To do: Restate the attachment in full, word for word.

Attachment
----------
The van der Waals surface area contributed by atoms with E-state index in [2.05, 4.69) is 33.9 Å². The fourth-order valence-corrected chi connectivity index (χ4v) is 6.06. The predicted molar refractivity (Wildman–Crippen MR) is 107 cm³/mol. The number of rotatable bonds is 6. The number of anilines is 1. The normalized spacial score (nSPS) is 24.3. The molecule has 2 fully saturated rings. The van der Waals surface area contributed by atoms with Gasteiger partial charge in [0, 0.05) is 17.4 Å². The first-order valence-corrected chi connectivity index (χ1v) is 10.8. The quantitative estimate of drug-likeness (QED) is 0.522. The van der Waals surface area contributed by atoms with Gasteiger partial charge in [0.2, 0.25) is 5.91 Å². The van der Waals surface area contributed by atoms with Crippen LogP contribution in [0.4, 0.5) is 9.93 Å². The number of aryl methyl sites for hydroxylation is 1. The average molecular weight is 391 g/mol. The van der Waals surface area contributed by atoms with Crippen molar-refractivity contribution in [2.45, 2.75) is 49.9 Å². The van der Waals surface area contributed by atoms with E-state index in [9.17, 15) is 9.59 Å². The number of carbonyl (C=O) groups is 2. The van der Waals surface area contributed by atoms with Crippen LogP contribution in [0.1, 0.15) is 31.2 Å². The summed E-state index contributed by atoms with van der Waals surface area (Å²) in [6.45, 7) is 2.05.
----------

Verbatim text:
The van der Waals surface area contributed by atoms with E-state index in [2.05, 4.69) is 33.9 Å². The fourth-order valence-corrected chi connectivity index (χ4v) is 6.06. The predicted molar refractivity (Wildman–Crippen MR) is 107 cm³/mol. The number of rotatable bonds is 6. The number of anilines is 1. The normalized spacial score (nSPS) is 24.3. The molecule has 2 fully saturated rings. The van der Waals surface area contributed by atoms with Gasteiger partial charge in [0, 0.05) is 17.4 Å². The first-order valence-corrected chi connectivity index (χ1v) is 10.8. The quantitative estimate of drug-likeness (QED) is 0.522. The van der Waals surface area contributed by atoms with Gasteiger partial charge in [0.2, 0.25) is 5.91 Å². The van der Waals surface area contributed by atoms with Crippen LogP contribution in [0.4, 0.5) is 9.93 Å². The number of aryl methyl sites for hydroxylation is 1. The average molecular weight is 391 g/mol. The van der Waals surface area contributed by atoms with Crippen molar-refractivity contribution in [2.45, 2.75) is 49.9 Å². The van der Waals surface area contributed by atoms with E-state index in [9.17, 15) is 9.59 Å². The number of carbonyl (C=O) groups is 2. The van der Waals surface area contributed by atoms with Crippen LogP contribution in [0.1, 0.15) is 31.2 Å². The summed E-state index contributed by atoms with van der Waals surface area (Å²) in [6.45, 7) is 2.05.